Nigeria’s Financial Service sector is expected to experience a growth of 8.32 percent in 2022 to continue its 2021 progress.
This growth projection was revealed by the Managing Director/Chief Executive Officer, Financial Derivatives Company, Mr Bismarck Rewane, at the Nigerian Economic Outlook 2022 webinar organised by First Bank of Nigeria Ltd. on Thursday in Lagos, according to NAN.
He stated that growth would also be impacted by increased collaboration with FinTech’s in promoting financial inclusion, while also citing that tier-1 banks would leverage their robust customer base and balance sheet size.
Rewane said there would be aggressive digital innovation and lending solutions as well as possible mergers and acquisitions within and across tiers to boost capital structure.
“Players would benefit from volume and value growth.
Top players (Nestle Nigeria and Unilever) will report profit growth of 20% in 2022.“Agriculture sector is likely to grow by 1.6% in 2022, an efficient rail system will ease logistics constraints and boost productivity.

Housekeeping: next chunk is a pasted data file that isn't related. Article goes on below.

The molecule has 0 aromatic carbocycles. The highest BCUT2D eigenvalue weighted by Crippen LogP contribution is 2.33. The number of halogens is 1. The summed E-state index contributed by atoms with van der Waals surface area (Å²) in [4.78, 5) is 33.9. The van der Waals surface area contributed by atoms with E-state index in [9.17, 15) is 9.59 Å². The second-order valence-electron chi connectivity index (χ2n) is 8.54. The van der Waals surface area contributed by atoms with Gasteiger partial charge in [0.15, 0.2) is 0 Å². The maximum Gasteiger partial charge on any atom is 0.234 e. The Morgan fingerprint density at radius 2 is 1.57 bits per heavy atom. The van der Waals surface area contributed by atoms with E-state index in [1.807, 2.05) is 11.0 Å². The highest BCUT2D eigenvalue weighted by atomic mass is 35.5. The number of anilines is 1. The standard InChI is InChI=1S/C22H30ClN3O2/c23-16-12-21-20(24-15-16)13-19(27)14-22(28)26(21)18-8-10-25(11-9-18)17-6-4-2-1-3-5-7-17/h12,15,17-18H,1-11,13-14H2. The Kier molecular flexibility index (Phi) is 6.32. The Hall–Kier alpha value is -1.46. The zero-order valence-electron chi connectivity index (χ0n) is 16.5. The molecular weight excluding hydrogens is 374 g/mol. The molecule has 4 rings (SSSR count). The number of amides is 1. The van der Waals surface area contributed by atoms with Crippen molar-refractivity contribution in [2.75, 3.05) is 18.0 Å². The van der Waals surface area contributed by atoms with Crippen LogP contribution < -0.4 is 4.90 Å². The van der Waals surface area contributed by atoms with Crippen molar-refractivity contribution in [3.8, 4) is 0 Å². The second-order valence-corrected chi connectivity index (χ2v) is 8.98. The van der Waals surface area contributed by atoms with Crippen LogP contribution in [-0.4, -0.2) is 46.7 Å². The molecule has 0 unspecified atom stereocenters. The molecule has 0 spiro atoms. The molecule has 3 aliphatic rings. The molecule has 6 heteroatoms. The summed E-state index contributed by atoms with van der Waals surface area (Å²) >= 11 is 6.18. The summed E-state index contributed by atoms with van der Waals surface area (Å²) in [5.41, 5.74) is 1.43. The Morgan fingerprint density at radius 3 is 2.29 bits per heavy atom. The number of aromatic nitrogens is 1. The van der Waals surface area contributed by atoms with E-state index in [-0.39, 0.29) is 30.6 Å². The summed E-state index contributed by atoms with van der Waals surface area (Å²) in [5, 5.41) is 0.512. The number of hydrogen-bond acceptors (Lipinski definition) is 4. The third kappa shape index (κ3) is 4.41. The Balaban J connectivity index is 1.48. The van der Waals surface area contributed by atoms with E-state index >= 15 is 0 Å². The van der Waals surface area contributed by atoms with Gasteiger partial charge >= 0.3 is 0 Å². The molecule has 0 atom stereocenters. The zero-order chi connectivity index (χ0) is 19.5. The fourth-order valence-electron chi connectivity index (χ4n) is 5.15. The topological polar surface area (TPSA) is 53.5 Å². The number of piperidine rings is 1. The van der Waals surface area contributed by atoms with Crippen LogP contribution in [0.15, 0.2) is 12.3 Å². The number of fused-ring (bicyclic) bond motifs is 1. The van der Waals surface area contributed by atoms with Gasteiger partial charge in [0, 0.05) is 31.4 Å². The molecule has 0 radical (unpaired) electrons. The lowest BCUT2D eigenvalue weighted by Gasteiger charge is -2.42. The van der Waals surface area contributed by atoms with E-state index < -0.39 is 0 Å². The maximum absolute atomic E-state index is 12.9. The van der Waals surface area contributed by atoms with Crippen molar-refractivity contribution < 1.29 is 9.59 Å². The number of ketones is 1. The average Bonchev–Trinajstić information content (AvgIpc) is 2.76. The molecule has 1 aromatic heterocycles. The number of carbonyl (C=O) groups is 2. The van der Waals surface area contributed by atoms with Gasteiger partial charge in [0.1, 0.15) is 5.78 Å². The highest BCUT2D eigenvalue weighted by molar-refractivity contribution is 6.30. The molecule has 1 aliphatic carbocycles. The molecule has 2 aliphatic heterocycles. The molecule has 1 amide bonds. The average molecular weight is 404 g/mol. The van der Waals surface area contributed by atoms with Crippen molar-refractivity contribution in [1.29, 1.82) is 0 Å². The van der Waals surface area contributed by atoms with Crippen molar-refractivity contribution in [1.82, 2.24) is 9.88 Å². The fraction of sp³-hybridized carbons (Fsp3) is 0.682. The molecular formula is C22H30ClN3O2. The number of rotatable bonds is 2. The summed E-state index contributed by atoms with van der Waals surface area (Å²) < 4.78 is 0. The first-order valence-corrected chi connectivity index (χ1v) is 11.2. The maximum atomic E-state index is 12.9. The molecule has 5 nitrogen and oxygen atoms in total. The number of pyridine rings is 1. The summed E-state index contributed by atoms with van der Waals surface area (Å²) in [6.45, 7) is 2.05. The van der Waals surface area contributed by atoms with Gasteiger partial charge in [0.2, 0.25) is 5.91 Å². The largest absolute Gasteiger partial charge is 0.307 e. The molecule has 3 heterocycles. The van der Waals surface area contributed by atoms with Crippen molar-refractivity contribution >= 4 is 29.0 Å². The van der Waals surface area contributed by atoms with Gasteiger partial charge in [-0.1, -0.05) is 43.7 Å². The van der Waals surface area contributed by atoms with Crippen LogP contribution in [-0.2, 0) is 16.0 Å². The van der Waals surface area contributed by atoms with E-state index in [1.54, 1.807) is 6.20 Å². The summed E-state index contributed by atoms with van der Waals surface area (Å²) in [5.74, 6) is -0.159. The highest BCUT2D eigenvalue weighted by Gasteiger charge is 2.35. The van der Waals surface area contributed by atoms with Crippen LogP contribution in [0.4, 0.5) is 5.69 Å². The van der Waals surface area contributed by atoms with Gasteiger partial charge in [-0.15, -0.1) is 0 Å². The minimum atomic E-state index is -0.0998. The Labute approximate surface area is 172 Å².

“The ICT industry would likely grow by 9.72 per cent in 2022 with telephone penetration on the rise.
“There will be a surge in Fintech and mobile payments, while increased levels of activities will be supported by 5G operations, the sector will consolidate within the year,” he said.
He added that declining inflation would be positive for consumer purchasing power, adding that monetary tightening in advanced economies could trigger capital outflow, citing that the GDP growth perspective would be sublime as oil price remains stable.
“Competition between traditional banks and Fintechs will intensify, while banks with constant innovation and regional diversification will remain resilient,” he stated.
On Manufacturing, he forecasts that the Central Bank of Nigeria (CBN) would most likely increase supply to manufacturers to ease currency pressures.
On the risk matrix in 2022, he listed policy reversal and delayed reforms, heightened social unrest spurred by high unemployment and poverty levels and financial sector crisis, among others as things to watch out for.